How to Pray

Amos is a little read book in the Old Testament but in chapter 7 verses 1-6 we get some great insight. We read this: “Thus the Lord GOD showed me: Behold, He formed locust swarms at the beginning of the late crop; indeed it was the late crop after the king”s mowings.  And so it was, when they had finished eating the grass of the land, that I said: “O Lord GOD, forgive, I pray! Oh, that Jacob may stand, For he is small!”  So the LORD relented concerning this. “It shall not be,” said the LORD. Thus the Lord GOD showed me: Behold, the Lord GOD called for conflict by fire, and it consumed the great deep and devoured the territory.  Then I said: O Lord GOD, cease, I pray! Oh, that Jacob may stand, For he is small!” So the LORD relented concerning this. “This also shall not be,” said the Lord GOD.”

Given insight into what God would soon do, Amos was distressed over whether Israel could survive. God relented both times, probably as a result of Amos’ prayer. But because of His earlier pronouncements and the people’s lack of repentence, there is a sense that God would not postpone Israel’s punishment much longer.

The first vision of Amos 7 may be a natural calamity of locusts rising out of the earth and destroying the crops and the grasslands “after the king’s mowings,” a practice akin to our income tax. Without the late crop, the first cutting for the king would be sparse, and without produce for their personal needs, the people would starve. God decided that Israel would be protected from natural calamity in the main, but a few people may suffer very badly and may even die.

The second vision, a divine fire, could literally be fire on the earth.! “For the Lord your God is a consuming fire, a jealous God”. Fire, in biblical symbolism, is a purging and purifying punishment against sin. To save and turn the people back to morality and obedience, God decrees a purifying fire to come upon Israel, probably in the form of a divinely inspired war. Again, God relents, giving the nation another chance to repent.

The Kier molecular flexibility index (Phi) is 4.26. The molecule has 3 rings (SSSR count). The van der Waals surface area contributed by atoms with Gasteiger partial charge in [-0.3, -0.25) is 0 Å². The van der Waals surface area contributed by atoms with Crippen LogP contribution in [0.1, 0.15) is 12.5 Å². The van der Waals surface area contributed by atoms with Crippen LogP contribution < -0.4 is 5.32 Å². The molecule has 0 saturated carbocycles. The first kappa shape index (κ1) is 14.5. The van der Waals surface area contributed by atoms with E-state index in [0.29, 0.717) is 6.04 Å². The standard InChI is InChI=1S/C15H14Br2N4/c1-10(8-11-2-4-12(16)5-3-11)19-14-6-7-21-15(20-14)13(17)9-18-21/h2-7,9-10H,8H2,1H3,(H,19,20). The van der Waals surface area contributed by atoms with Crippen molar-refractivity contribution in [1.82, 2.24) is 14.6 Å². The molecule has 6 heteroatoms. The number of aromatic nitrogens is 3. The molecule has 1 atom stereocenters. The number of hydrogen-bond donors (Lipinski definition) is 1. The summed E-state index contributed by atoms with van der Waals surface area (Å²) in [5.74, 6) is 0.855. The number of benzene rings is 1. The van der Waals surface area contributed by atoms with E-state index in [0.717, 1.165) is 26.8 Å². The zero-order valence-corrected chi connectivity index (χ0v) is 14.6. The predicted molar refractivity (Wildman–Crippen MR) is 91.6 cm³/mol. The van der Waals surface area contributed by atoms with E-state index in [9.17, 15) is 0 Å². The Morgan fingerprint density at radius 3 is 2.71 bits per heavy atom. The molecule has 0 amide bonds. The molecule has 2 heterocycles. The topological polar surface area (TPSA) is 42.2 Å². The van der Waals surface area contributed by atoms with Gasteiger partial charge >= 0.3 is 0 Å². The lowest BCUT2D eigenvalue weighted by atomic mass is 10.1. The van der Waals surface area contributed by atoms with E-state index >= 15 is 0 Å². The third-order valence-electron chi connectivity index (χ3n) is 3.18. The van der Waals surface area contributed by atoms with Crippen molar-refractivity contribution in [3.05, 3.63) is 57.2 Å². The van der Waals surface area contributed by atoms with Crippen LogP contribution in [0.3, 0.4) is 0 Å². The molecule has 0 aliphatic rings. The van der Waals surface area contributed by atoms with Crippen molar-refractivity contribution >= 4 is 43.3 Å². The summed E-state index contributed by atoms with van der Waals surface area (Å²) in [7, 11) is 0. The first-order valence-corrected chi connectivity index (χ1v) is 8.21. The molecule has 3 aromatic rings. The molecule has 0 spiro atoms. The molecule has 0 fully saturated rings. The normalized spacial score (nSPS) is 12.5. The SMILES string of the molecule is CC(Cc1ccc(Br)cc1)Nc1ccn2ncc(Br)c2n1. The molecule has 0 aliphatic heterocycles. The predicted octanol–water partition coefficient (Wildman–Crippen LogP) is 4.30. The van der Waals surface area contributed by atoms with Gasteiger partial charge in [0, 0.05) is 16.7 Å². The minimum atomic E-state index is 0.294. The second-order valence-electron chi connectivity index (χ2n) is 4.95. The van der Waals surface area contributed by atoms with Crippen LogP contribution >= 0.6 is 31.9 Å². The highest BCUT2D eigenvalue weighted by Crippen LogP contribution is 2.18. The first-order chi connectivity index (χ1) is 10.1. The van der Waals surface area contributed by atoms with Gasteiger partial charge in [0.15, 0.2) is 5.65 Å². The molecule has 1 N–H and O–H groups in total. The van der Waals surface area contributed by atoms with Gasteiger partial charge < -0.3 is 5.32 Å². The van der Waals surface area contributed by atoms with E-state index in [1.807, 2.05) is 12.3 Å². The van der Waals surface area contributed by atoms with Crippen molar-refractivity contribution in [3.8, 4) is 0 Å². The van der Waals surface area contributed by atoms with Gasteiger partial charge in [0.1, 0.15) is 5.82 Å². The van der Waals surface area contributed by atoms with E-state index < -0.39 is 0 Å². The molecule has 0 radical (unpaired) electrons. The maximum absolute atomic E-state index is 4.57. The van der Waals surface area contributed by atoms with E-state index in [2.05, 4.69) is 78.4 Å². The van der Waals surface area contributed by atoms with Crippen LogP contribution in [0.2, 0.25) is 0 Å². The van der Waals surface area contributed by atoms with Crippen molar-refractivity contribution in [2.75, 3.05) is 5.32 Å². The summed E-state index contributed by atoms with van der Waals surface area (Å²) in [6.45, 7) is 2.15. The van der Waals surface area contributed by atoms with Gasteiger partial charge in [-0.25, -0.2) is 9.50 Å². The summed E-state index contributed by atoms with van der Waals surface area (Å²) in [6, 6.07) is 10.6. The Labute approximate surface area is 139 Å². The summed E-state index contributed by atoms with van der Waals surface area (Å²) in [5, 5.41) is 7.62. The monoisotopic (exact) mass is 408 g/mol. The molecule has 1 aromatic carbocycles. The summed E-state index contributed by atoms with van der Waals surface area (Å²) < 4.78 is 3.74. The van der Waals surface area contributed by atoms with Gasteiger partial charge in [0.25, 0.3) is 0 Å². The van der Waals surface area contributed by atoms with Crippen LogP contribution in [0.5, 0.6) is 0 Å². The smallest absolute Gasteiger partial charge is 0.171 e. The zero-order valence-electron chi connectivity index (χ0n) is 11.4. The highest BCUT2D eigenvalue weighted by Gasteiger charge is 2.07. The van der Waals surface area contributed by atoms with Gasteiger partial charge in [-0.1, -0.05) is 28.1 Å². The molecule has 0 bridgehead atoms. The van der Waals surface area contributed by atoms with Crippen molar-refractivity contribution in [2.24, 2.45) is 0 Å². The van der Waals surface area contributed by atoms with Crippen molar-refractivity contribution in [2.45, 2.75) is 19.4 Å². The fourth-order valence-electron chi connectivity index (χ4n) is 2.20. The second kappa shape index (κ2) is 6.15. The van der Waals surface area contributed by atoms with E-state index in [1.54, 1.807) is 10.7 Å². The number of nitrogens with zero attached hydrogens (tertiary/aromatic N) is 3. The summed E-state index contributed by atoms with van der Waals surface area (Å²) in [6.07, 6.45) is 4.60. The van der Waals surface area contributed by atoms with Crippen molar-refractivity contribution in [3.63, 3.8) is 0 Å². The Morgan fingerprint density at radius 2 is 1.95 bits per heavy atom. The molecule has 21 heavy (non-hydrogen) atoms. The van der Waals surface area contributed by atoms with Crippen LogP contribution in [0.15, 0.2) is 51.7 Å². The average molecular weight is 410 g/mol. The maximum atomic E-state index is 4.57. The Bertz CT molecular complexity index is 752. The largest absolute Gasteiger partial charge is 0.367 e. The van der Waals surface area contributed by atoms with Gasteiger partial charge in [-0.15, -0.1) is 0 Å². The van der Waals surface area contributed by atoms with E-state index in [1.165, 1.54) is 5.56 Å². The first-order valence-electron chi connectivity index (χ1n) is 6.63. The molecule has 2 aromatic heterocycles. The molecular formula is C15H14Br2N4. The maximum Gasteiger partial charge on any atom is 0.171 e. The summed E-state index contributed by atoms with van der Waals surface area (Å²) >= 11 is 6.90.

This exchange between Amos and God illustrates a wonderful method He uses to teach us what we need. God sometimes leads us into situations that force us to decide what we really need. We ask Him for it, and then He gives it to us. We think He answered our prayer—and He did—but He also led us to pray the prayer (see Romans chapter 8 and verse 26)! He guides these situations so that we come to think like Him! When He wants to produce character in us, He will work in whatever way is necessary to build it.

We can learn much from this technique. In our earnest prayers, we cry out to Him, believing we truly need what we have requested. We should also pray to understand how God is working, moulding, shaping, and leading us to grow and overcome. When we finally see things from His perspective and pray that prayer, He will respond. How we need this kind of thinking now!

Have a great week

Mark

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